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486 Franklin Street – Justice Preserves

Burned out house, with notice posted on boarded front entranceway

A tragic arson fire could have spelled the sad demise of this brick beauty sitting at 486 Franklin Street. In fact, the demolitions winds were blowing strong, when a notice was posted on structure, stating that any remaining property on the inside must be removed due to imminent demolition. The news of this house being demolished did not sit pretty with the preservation community, who were aghast at the thought of losing this historic building. Buffalo’s Young Preservationists “heart bombed” the facade of the house, in hopes of drawing attention to its unfortunate plight.

Earlier on, shortly after the fire, there were rumblings that the house might have once been owned by Millard Fillmore. In response, The Buffalo History Museum conducted their own investigation into the matter, and could not find any evidence that Fillmore ever owned the property (see here). But they did find that an important Buffalo resident did live there:

Jacob Schoellkopf (a pioneer in harnessing the hydroelectric power of Niagara Falls) owned that property from at least 1866 to 1893. The Emslie Deed Atlas from 1866 shows his name on that parcel, plus the 1893 Buffalo city directory shows him at 486 Franklin. Schoellkopf was probably the person who originally built the house.” – The Buffalo History Museum

Photo: The Buffalo History Museum archives

A little over a month ago, the Allentown Association posted the following in regards to the structure:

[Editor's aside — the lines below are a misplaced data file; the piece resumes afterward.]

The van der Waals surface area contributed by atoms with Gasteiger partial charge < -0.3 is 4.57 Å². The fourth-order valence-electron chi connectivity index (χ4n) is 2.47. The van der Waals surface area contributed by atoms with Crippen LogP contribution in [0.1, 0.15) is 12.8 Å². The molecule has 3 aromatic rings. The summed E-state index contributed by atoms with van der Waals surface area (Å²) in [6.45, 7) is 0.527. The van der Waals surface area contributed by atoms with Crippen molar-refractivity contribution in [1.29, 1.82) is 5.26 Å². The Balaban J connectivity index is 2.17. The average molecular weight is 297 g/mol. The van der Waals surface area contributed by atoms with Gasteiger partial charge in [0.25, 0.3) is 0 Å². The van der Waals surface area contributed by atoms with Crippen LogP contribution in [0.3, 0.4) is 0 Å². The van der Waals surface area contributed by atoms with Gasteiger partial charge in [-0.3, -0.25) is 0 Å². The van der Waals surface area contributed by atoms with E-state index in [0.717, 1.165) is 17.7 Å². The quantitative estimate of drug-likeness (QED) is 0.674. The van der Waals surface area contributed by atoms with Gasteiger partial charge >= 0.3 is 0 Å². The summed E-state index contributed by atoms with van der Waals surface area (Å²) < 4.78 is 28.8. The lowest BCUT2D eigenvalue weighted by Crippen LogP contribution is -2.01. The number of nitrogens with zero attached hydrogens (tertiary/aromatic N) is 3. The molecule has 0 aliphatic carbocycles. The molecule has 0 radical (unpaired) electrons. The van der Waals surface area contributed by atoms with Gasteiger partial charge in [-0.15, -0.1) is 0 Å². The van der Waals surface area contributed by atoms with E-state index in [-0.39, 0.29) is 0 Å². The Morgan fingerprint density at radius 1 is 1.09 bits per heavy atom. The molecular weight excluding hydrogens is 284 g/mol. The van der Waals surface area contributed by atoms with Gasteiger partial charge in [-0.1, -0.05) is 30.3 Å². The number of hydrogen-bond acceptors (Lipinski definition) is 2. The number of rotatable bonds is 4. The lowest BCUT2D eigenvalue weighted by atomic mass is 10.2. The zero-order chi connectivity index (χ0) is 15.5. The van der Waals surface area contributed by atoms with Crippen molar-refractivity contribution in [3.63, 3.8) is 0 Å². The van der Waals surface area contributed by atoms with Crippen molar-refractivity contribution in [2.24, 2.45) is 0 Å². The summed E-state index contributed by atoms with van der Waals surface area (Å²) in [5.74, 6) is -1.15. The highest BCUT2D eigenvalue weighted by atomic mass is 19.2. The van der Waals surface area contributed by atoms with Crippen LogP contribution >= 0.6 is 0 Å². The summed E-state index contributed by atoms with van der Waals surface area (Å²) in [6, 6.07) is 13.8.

“On January 29th 486 Franklin Street was in Housing Court and Judge Carney continued the case setting the next hearing for May 1st. Citing many complaints received from neighborhood residents and from us at the Allentown Association, the Judge told the owner that he must see progress. According to the owner permits have/are in the process of being secured and we should expect to see work start soon. This is not over neighbors! We need your help to keep an eye on this property, making sure that the owner follows through on his responsibility to repair the property. And if the owner is not following through then we need to get him back into Housing Court.”

Fortunately, a few weeks ago, workers showed up at the site, and began working on 486 Franklin Street, much to the happiness (and surprise) of neighbors and preservationists. Today, the building is well on its way towards becoming a productive property in the historic Allentown village, where it will also contribute to the rebirth of the city.

Thankfully we did not lose this important piece of Buffalo’s architectural history. If you take a walk down Franklin and Linwood, you will see some parking lots, and a handful of relatively newer (sometimes tragic) buildings. These parcels were, at one point, filled with glorious structures that met similar fates that faced 486 Franklin Street. Fortunately, this one got a new lease on life, and the neighborhood will not suffer from a “gap tooth” at the hands of an arsonist. Not to mention the building’s owner, who ultimately did the right thing and rehabbed the structure instead of letting it snuff out at the hands of demolition crews.

Written by queenseyes


Newell Nussbaumer is 'queenseyes' - Eyes of the Queen City and Founder of Buffalo Rising. Co-founder Elmwood Avenue Festival of the Arts. Co-founder Powder Keg Festival that built the world's largest ice maze (Guinness Book of World Records). Instigator behind Emerald Beach at the Erie Basin Marina. Co-created Flurrious! winter festival. Co-creator of Rusty Chain Beer. Instigator behind Saturday Artisan Market (SAM) at Canalside, Buffalo Porchfest, and Paint vs. Paint. Founder of The Peddler retro and vintage market on Elmwood. Instigator behind Liberty Hound @ Canalside. Throws The Witches Ball at Statler City, the Hertel Alley Street Art Festival, and The Flutterby Festival.

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